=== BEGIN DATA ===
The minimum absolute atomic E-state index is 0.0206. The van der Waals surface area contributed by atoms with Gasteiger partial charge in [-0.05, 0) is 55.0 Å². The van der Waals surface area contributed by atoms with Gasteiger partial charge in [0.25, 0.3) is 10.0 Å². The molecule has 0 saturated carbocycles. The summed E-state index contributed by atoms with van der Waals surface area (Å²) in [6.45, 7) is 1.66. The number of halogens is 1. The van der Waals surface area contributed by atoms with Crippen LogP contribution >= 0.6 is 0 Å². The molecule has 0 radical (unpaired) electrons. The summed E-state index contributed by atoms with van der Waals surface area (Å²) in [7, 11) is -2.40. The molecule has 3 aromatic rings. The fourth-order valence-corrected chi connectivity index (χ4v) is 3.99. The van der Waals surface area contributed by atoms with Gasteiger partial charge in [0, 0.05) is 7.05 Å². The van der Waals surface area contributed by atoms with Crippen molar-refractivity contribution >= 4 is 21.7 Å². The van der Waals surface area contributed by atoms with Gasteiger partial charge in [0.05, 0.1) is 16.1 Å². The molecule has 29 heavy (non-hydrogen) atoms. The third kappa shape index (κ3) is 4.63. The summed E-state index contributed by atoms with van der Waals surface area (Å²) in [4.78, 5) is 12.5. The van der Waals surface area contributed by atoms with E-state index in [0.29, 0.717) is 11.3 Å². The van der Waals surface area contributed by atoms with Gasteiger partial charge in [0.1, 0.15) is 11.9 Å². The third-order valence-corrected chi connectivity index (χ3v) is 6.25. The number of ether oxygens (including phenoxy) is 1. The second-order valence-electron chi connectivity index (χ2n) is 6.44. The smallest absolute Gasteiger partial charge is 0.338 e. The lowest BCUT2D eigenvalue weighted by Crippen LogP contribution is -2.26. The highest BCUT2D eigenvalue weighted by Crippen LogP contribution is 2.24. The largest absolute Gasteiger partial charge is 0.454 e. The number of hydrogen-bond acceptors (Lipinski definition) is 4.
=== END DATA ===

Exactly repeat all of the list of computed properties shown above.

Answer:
The minimum absolute atomic E-state index is 0.0206. The van der Waals surface area contributed by atoms with Gasteiger partial charge in [-0.05, 0) is 55.0 Å². The van der Waals surface area contributed by atoms with Gasteiger partial charge in [0.25, 0.3) is 10.0 Å². The molecule has 0 saturated carbocycles. The summed E-state index contributed by atoms with van der Waals surface area (Å²) in [6.45, 7) is 1.66. The number of halogens is 1. The van der Waals surface area contributed by atoms with Crippen LogP contribution >= 0.6 is 0 Å². The molecule has 0 radical (unpaired) electrons. The summed E-state index contributed by atoms with van der Waals surface area (Å²) in [7, 11) is -2.40. The molecule has 3 aromatic rings. The fourth-order valence-corrected chi connectivity index (χ4v) is 3.99. The van der Waals surface area contributed by atoms with Gasteiger partial charge in [0, 0.05) is 7.05 Å². The van der Waals surface area contributed by atoms with Crippen molar-refractivity contribution >= 4 is 21.7 Å². The van der Waals surface area contributed by atoms with Gasteiger partial charge in [0.05, 0.1) is 16.1 Å². The molecule has 29 heavy (non-hydrogen) atoms. The third kappa shape index (κ3) is 4.63. The summed E-state index contributed by atoms with van der Waals surface area (Å²) in [4.78, 5) is 12.5. The van der Waals surface area contributed by atoms with E-state index in [0.29, 0.717) is 11.3 Å². The van der Waals surface area contributed by atoms with Gasteiger partial charge in [0.1, 0.15) is 11.9 Å². The third-order valence-corrected chi connectivity index (χ3v) is 6.25. The number of ether oxygens (including phenoxy) is 1. The second-order valence-electron chi connectivity index (χ2n) is 6.44. The smallest absolute Gasteiger partial charge is 0.338 e. The lowest BCUT2D eigenvalue weighted by Crippen LogP contribution is -2.26. The highest BCUT2D eigenvalue weighted by Crippen LogP contribution is 2.24. The largest absolute Gasteiger partial charge is 0.454 e. The number of hydrogen-bond acceptors (Lipinski definition) is 4.